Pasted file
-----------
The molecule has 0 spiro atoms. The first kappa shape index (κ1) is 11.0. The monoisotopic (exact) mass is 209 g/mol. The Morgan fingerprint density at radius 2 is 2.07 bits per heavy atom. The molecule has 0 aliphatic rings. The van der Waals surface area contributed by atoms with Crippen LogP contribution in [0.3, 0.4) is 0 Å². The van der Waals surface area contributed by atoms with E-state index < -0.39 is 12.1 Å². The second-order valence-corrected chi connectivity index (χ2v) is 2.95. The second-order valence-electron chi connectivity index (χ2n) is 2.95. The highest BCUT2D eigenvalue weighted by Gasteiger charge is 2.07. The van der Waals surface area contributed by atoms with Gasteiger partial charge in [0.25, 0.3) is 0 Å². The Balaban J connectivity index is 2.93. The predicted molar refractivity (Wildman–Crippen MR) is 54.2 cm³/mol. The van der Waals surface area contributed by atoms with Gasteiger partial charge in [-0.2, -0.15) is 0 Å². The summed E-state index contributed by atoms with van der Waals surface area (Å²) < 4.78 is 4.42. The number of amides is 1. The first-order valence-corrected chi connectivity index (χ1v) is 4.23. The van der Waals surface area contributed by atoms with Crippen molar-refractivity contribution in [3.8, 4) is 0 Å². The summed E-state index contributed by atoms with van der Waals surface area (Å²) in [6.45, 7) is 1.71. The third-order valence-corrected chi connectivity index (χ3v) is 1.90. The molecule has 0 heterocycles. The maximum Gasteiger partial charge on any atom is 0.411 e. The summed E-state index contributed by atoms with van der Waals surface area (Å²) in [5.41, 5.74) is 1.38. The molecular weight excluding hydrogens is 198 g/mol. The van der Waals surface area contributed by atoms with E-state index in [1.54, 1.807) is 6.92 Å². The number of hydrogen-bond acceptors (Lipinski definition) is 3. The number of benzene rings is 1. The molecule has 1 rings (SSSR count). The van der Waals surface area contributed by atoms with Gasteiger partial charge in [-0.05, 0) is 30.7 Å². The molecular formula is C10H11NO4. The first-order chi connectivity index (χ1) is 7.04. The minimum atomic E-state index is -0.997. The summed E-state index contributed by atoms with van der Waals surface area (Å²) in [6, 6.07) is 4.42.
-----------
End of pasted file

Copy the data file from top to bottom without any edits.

The molecule has 0 spiro atoms. The first kappa shape index (κ1) is 11.0. The monoisotopic (exact) mass is 209 g/mol. The Morgan fingerprint density at radius 2 is 2.07 bits per heavy atom. The molecule has 0 aliphatic rings. The van der Waals surface area contributed by atoms with Crippen LogP contribution in [0.3, 0.4) is 0 Å². The van der Waals surface area contributed by atoms with E-state index < -0.39 is 12.1 Å². The second-order valence-corrected chi connectivity index (χ2v) is 2.95. The second-order valence-electron chi connectivity index (χ2n) is 2.95. The highest BCUT2D eigenvalue weighted by Gasteiger charge is 2.07. The van der Waals surface area contributed by atoms with Gasteiger partial charge in [0.25, 0.3) is 0 Å². The Balaban J connectivity index is 2.93. The predicted molar refractivity (Wildman–Crippen MR) is 54.2 cm³/mol. The van der Waals surface area contributed by atoms with Gasteiger partial charge in [-0.2, -0.15) is 0 Å². The summed E-state index contributed by atoms with van der Waals surface area (Å²) < 4.78 is 4.42. The number of amides is 1. The first-order valence-corrected chi connectivity index (χ1v) is 4.23. The van der Waals surface area contributed by atoms with Crippen molar-refractivity contribution in [3.8, 4) is 0 Å². The summed E-state index contributed by atoms with van der Waals surface area (Å²) in [6.45, 7) is 1.71. The third-order valence-corrected chi connectivity index (χ3v) is 1.90. The molecule has 0 heterocycles. The maximum Gasteiger partial charge on any atom is 0.411 e. The summed E-state index contributed by atoms with van der Waals surface area (Å²) in [5.41, 5.74) is 1.38. The molecular weight excluding hydrogens is 198 g/mol. The van der Waals surface area contributed by atoms with E-state index in [1.54, 1.807) is 6.92 Å². The number of hydrogen-bond acceptors (Lipinski definition) is 3. The number of benzene rings is 1. The molecule has 1 rings (SSSR count). The van der Waals surface area contributed by atoms with Gasteiger partial charge in [-0.05, 0) is 30.7 Å². The molecular formula is C10H11NO4. The first-order chi connectivity index (χ1) is 7.04. The minimum atomic E-state index is -0.997. The summed E-state index contributed by atoms with van der Waals surface area (Å²) in [6, 6.07) is 4.42.